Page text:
In my lifetime I have observed many changing beliefs about relationships. The primary relationship that everyone thought about and talked about when I was a young girl was romantic love and marriage. As not every household had a landline phone and there was no social media and no mobile phones, the main focus was on magazines. These were very much geared to romantic love – to ideas of how to attract a man into one's life, what to wear, what perfumes to use and what makeup one should or should not use. The inference being that by doing these things one would catch a good husband and thus live happily ever after!!
This was all pretty demeaning for women because we were supposed to be objects instead of people! I suspect as a teenager and very young woman I bought into this all pervading belief.
During the 1950s things began to change. Women had proved, during the Second World War that they were not just objects but that they were competent and could do many of the jobs that only men had done before. This began to change the whole dynamic of the relationships between men and women. Women still tended to stay and manage their homes and look after the children if they could afford to do so. However, many of them tended to go to University and get a degree once their children had passed the intense stage of needing their mother.
I was one of those women. I was a stay at home mum. I did all the housework, all the cooking, shopping, ironing, washing and the entertaining – sit down dinners for up to twenty were quite normal. However, there was in all this a great learning curve about what a married relationship was all about. My husband and I did love each other.
We had great respect for each other first and foremost. Secondly we knew that we could trust each other totally. We learned to allow each other the freedom to be who we truly are and we encouraged each other to be more of this all the time.
Over our sixty years of marriage much has changed of course, but always there has been respect and love. To love someone truly one must first find that love within oneself:
- The ability to be totally truthful and honest about how one feels at all times and to express that in words so that there are never any little niggles of resentment or hurt floating around!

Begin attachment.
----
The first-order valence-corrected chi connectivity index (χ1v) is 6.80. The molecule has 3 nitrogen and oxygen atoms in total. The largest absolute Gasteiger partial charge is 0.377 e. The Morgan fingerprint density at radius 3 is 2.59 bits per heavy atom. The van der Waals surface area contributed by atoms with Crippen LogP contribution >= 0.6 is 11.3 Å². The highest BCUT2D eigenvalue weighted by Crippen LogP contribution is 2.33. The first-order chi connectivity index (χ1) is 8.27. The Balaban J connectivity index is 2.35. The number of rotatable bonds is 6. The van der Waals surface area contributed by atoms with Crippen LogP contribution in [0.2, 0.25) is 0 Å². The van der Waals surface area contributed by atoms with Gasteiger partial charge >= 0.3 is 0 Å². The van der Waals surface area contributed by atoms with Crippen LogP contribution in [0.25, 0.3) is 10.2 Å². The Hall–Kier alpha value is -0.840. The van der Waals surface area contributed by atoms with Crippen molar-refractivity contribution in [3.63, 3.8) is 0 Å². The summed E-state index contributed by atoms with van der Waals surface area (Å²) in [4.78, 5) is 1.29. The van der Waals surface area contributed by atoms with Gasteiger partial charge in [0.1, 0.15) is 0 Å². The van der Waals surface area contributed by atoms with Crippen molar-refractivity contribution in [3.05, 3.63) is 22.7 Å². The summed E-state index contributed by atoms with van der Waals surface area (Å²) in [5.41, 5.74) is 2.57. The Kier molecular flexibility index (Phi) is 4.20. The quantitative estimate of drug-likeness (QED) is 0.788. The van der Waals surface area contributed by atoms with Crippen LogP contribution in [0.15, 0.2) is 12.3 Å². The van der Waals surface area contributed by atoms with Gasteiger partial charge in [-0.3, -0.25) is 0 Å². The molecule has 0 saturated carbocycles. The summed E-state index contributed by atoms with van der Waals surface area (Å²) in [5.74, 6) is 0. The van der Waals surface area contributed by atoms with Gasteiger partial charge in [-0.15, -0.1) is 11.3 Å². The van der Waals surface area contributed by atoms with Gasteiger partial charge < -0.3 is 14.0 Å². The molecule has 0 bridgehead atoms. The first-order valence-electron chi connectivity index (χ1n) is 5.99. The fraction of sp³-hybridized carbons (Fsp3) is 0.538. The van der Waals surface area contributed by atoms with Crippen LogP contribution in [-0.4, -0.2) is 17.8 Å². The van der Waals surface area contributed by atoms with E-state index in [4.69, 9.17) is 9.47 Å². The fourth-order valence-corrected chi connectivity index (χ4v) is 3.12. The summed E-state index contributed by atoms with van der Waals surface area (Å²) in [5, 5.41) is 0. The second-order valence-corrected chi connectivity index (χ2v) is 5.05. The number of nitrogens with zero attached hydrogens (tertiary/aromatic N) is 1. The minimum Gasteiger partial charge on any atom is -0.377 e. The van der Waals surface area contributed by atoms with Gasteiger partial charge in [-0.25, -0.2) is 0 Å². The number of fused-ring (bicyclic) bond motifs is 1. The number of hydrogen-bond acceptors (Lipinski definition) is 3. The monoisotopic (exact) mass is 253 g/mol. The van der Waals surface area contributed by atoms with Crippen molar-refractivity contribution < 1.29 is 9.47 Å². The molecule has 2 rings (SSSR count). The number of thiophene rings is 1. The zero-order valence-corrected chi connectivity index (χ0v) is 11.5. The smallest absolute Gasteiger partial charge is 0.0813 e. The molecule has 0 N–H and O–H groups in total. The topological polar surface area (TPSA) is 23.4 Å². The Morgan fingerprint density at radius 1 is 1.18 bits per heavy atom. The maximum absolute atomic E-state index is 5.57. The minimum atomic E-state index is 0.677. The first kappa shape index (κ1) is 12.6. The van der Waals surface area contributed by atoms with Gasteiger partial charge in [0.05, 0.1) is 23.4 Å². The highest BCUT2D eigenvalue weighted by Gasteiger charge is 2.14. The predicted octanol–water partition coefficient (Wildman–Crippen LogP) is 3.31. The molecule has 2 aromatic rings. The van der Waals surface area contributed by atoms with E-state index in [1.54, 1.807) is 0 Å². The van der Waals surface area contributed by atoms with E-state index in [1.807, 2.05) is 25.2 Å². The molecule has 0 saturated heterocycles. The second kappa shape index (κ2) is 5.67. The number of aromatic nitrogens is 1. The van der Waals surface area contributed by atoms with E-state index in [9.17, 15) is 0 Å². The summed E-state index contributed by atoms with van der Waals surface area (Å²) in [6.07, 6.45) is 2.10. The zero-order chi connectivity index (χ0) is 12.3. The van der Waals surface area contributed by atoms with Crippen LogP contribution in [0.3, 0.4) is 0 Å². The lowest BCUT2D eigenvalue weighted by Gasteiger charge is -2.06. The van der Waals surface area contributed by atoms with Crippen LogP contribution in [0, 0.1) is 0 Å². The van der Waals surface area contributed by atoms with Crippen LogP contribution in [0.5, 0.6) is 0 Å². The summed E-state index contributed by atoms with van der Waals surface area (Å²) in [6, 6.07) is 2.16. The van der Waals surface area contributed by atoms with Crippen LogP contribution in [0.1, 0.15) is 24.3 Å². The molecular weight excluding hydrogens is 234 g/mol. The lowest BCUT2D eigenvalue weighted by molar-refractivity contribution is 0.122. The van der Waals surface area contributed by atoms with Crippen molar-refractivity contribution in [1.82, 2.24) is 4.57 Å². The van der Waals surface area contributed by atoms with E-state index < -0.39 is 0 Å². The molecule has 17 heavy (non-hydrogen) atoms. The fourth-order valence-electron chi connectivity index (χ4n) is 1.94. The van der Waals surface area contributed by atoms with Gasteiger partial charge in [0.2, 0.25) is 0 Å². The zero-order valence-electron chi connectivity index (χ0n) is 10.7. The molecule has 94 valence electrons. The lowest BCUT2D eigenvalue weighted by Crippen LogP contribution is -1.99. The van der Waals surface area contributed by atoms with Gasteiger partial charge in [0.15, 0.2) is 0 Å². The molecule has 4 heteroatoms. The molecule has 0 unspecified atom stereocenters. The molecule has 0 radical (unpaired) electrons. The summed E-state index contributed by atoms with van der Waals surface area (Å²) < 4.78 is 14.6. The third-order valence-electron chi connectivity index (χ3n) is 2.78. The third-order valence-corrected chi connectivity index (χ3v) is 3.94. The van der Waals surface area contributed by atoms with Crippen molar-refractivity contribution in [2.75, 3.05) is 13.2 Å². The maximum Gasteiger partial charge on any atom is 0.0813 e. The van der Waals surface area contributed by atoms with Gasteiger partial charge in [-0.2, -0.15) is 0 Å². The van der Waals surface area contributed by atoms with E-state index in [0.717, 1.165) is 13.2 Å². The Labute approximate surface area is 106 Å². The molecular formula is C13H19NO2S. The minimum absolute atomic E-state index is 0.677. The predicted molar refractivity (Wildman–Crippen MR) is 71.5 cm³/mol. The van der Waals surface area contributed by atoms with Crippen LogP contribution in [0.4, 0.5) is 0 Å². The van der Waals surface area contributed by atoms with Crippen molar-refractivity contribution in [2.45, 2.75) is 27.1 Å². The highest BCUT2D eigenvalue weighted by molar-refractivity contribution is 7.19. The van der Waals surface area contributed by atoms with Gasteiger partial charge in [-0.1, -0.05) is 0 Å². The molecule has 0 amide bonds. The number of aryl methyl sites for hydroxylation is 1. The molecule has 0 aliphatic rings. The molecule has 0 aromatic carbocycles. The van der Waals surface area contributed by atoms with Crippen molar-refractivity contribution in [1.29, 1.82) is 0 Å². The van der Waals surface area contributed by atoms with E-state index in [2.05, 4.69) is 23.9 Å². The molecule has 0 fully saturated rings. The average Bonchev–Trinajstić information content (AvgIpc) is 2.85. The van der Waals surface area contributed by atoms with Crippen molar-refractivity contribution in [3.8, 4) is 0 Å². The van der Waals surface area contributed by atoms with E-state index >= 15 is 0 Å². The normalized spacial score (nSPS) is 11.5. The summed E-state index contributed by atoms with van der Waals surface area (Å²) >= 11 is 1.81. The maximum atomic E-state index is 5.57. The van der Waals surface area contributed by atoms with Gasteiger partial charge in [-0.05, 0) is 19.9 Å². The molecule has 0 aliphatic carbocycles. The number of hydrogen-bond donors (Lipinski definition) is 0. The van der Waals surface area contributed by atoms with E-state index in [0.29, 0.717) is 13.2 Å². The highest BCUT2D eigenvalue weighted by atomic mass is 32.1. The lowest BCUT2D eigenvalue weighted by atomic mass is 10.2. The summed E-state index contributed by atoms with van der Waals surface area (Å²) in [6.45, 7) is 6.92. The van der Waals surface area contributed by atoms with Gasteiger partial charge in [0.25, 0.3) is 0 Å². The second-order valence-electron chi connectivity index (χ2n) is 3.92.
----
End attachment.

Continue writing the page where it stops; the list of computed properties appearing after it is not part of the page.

- To be able to be still and allow all tension to dissipate from one’s body so that there is harmony throughout – something that needs a bit of practice, but makes for a feeling of wellbeing and joy which one can then share with one’s partner.
I have observed the changes in the beliefs about married relationships. It no longer seems necessary to make a total commitment to each other.
There seems now to be the idea that, if things don't work out with one partner then there is always another around the corner.
This attitude precludes the need to work at a relationship and to encourage relationships that don't even feel right simply because they are there! But this belief disregards the fact that we are feeling human beings and that we need to be tender with ourselves and with others.
The attitude towards sex has changed dramatically since I was young. In my youth this was a taboo subject with very little or no education available, certainly not from one’s parents! They could not acknowledge that there was such a thing as sex! I think most sub-teens know more about the subject than I did when I got married! But I always thought of this as making love, and so did my husband so it was always special and not something done simply for gratification. Using sex for gratification is a very selfish act and thus I feel the young today miss out on a lot of things that our generation had.
To summarise, relationships of whatever sort need to have the elements of love in them. They need to give the other party respect first and foremost.
With respect we can then work at the elements of truth, honesty, stillness, harmony and joy, which should be the basis of all relationships. Relationships based on need or any other emotional aspect, are not relationships of any worth; they are simply using another to make one “feel better”. To truly feel better one has to address whatever it is that is making one feel less and that requires the elements of love applied to oneself first and foremost.
Rowena P., Australia